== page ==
Class: Aves (Birds)
Body length: 35 to 41 inches (89 to 105 centimeters), with female larger than male
Weight: female—14 to 20 pounds (6.3 to 9 kilograms); male—8.5 to 12 pounds (3.8 to 5.4 kilograms)
Wingspan: up to 7 feet (2.1 meters)
Life span: 25 to 35 years
Incubation: 53 to 56 days
Number of eggs laid: 1 to 2 eggs in a clutch
Age of maturity: 4 to 5 years
Conservation status: Lower risk
Early South American explorers named these great birds after
Harpyja, the predatory half-woman, half-bird monster of Greek mythology.
Harpy eagles mate for life.
The harpy eagle is the national bird of Panama.
The strong, silent type: harpy eagles do not vocalize much; when heard they wail (wheeeeeee, wheeeeooooo), croak, whistle, click, and mew.
In 1994, the San Diego Zoo became the first facility in North America to hatch and successfully rear a harpy eagle. We are the only zoo in the U.S. to breed this species.
Animal Bytes: Harpy Eagle
Bold and beautiful
The harpy eagle is legendary, although few people have seen one in the wild. This large bird of prey has a very distinctive look, with feathers atop its head that fan into a bold crest when the bird feels threatened. Some smaller feathers create a facial disk that may focus sound waves to improve the hearing, similar to owls. Like most eagle species, the female harpy is almost twice as large as the male. The harpy eagle's legs can be as thick as a small child's wrist and their curved talons are larger than grizzly bear claws: 5 inches (13 centimeters) long! Harpies may not be the largest bird of prey (that title belongs to the Andean condor), but they are definitely the heaviest and most powerful of birds.
Living the high life
For nesting, harpies favor silk-cotton trees (kapok trees) and usually build nests 90 to 140 feet (27 to 43 meters) above the ground. These eagles like trees with widely spaced branches for a clear flight path to and from the nest. They use large sticks to create the huge frame and line the nest with softer greens, seedpods, and animal fur to make it warm and comfortable. A harpy nest will measure about four feet (1.2 meters) thick and five feet (1.5 meters) across-large enough for a person to lie across! Once built, an eagle pair will reuse and remodel the same nest for many years.
Harpy eagle parents fiercely defend their eggs and young. The mother lays one or two eggs but only the first chick to hatch survives. That first eaglet gets all of the attention, while the other egg dies from lack of incubation. So why does the female lay two eggs? The second egg acts as an insurance policy just in case there is something wrong with the first egg. If the first egg fails to hatch, the second egg has a decent chance of hatching, saving the parents the need to start over with a new egg!
Both parents feed the single eaglet for about 10 months. Harpy eagle chicks are ready to fledge at about six to seven months of age, but they usually hang around the nest for over a year, begging a meal from mother and father. Maybe returning once in 10 days, the parents provide less and less food, forcing Junior to fend for him/herself. Once mature, it is not unusual for chicks to return to nest in their "home tree."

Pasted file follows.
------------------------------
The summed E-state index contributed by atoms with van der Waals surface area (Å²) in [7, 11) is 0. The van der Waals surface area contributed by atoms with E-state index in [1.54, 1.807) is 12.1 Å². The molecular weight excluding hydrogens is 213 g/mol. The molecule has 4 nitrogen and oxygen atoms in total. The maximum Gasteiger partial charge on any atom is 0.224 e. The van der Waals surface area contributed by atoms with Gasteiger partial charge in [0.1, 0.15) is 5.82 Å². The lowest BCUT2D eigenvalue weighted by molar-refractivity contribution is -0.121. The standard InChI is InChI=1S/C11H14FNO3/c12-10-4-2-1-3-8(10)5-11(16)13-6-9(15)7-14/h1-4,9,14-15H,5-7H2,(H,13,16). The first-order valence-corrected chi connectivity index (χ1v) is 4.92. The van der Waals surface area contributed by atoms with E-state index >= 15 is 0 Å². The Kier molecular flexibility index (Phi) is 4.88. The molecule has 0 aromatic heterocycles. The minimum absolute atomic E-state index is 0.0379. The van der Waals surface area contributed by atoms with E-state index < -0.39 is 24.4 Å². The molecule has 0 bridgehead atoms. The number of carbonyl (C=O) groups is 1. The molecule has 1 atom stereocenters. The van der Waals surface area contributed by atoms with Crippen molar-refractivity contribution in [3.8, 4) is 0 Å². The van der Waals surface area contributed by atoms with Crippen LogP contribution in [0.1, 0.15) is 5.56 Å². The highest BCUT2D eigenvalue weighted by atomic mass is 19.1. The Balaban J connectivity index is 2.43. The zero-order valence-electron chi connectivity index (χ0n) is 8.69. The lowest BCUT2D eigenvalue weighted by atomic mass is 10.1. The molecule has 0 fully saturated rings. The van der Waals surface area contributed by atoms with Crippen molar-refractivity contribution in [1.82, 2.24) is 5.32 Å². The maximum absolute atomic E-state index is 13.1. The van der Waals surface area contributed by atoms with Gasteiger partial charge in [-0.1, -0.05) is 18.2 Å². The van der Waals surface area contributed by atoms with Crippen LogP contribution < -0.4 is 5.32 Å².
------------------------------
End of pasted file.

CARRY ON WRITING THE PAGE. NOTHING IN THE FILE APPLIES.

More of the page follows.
Rain forest take-out
The powerful harpy eagle is fast and agile, flying low over the forest and using its great talons to snatch up monkeys and sloths that can weigh up to 17 pounds (7.7 kilograms)! Harpies also feed on opossums, porcupines, young deer, snakes, and iguanas. Heavier prey is taken to a stump or low branch and partially eaten, since it is too heavy to be carried whole to the nest. Most of their food is found in the rain forest canopy and understory instead of on the forest floor. The larger females tend to take the sloths and monkeys; the smaller, more agile, faster males tend to take more quantities of the smaller food items. This increases the pair's odds of eating on a regular basis. Here at the San Diego Zoo, the harpy eagles are fed thawed rodents and rabbits.
Harpy hunting habits
Harpies are great at saving precious energy. You will never see a harpy eagle soaring over the top of a rain forest. Harpies hunt in and below the rain forest canopy; they perch silently for hours—up to 23 hours!—in a tree, waiting to drop on unsuspecting prey. These eagles have excellent vision and can see something less than 1 inch (2 centimeters) in size from almost 220 yards (200 meters) away. Flying below the canopy, the birds are capable, in a serious chase, of reaching speeds of 50 miles per hour (80 kilometers per hour). The eagle dives down onto its prey and snatches it with outstretched feet. Its short, broad wings help the harpy fly almost straight up, too, so it can attack prey from below as well as above. And the harpy eagle can turn its head upside down to get a better look at its potential meal.
You would think that the massive harpy eagle is invincible. But think again. Years of hunting, in addition to logging, destruction of nesting sites, and poaching have eliminated this bird species from much of its former range, especially the northern part, and it is now rare in many areas. Harpy parents raise, at most, a single eaglet every two years, so once the number of harpy eagles in a particular area has been reduced, it is hard for the population to recover. The San Diego Zoo is the only zoo in the United States to breed this rare species. Fifteen harpy eagles have hatched here since 1992, and two offspring have been released into their native habitat in Panama. We continue to work with The Peregrine Fund to help harpy eagles in the wild.